Chinese censors purged the name of ousted former Communist Party chief Zhao Ziyang from official transcripts of the premier's annual news conference Friday, underscoring how sensitive his legacy remains even two years after his death.

In an unscripted moment of what is usually a highly formulaic ritual, a French reporter asked Premier Wen Jiabao if he had read a book recently published in the Chinese enclave of Hong Kong in which Zhao is quoted as calling for political reforms. Zhao was dismissed in 1989 for not backing the bloody crackdown on the Tiananmen Square democracy movement.

"I have not read the book," Wen said at the news conference broadcast live on state television.

It was a rare mention of Zhao in public, and it was short-lived. References to Zhao and the book, as well as Wen's answer, were deleted from the official Xinhua News Agency's rendering of the reporter's question in a transcript posted on its Web site.

Xinhua is the government's authoritative source for political news in China and all other official Web sites followed its lead in deleting the comments.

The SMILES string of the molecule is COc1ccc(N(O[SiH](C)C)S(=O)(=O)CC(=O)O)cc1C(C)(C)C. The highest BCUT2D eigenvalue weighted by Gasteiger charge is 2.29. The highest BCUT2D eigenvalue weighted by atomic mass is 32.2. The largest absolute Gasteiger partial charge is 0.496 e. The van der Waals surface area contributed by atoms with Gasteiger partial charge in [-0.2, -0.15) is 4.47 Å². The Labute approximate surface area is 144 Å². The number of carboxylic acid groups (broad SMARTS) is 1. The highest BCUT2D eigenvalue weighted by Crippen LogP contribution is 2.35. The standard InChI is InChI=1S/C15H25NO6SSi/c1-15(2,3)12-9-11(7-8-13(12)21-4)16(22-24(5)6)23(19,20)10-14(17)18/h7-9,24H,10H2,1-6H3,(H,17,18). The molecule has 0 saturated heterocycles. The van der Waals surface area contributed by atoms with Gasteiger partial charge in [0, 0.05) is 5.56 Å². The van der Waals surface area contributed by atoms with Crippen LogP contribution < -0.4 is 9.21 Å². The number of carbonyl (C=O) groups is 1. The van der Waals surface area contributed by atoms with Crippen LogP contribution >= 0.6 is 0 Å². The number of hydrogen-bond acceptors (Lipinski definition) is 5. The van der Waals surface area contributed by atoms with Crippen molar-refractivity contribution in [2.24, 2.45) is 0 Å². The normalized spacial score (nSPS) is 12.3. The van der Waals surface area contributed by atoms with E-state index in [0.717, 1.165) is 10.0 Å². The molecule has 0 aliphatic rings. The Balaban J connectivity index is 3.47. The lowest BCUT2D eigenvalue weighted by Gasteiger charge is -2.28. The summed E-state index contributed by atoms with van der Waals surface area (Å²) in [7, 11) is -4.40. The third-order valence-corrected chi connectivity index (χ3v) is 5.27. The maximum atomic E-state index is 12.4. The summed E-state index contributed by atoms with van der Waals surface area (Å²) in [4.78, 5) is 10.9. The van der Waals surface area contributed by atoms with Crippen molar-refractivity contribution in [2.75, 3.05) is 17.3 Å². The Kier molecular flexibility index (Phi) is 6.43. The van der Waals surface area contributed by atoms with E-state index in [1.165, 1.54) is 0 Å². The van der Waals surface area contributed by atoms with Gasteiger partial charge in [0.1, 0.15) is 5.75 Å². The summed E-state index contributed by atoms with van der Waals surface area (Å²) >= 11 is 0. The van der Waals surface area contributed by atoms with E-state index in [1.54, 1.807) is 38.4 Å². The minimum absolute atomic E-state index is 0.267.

A woman who answered the phone at Xinhua's editorial department said she was "unclear" about the transcript deletions. Like many Chinese bureaucrats, she refused to give her name.

Zhao, who also served as premier and initiated many of China's landmark economic reforms, has officially been a non-person since the 1989 crackdown. His last public appearance was a visit to the student protesters in Tiananmen Square just weeks before a military assault crushed the demonstrations, killing hundreds and possibly thousands.

China said the protests were an attempt to overthrow the government, and Zhao spent the rest of his life under house arrest in Beijing. The book, which purports to be recollections of conversations between Zhao and an elderly friend, has not been distributed in mainland China.

The issue of Zhao's fate is especially touchy for Wen because he had been a key aide to Zhao and appeared with him at the square visiting students. Wen is believed to have ensured his political survival by distancing himself from Zhao and his policies.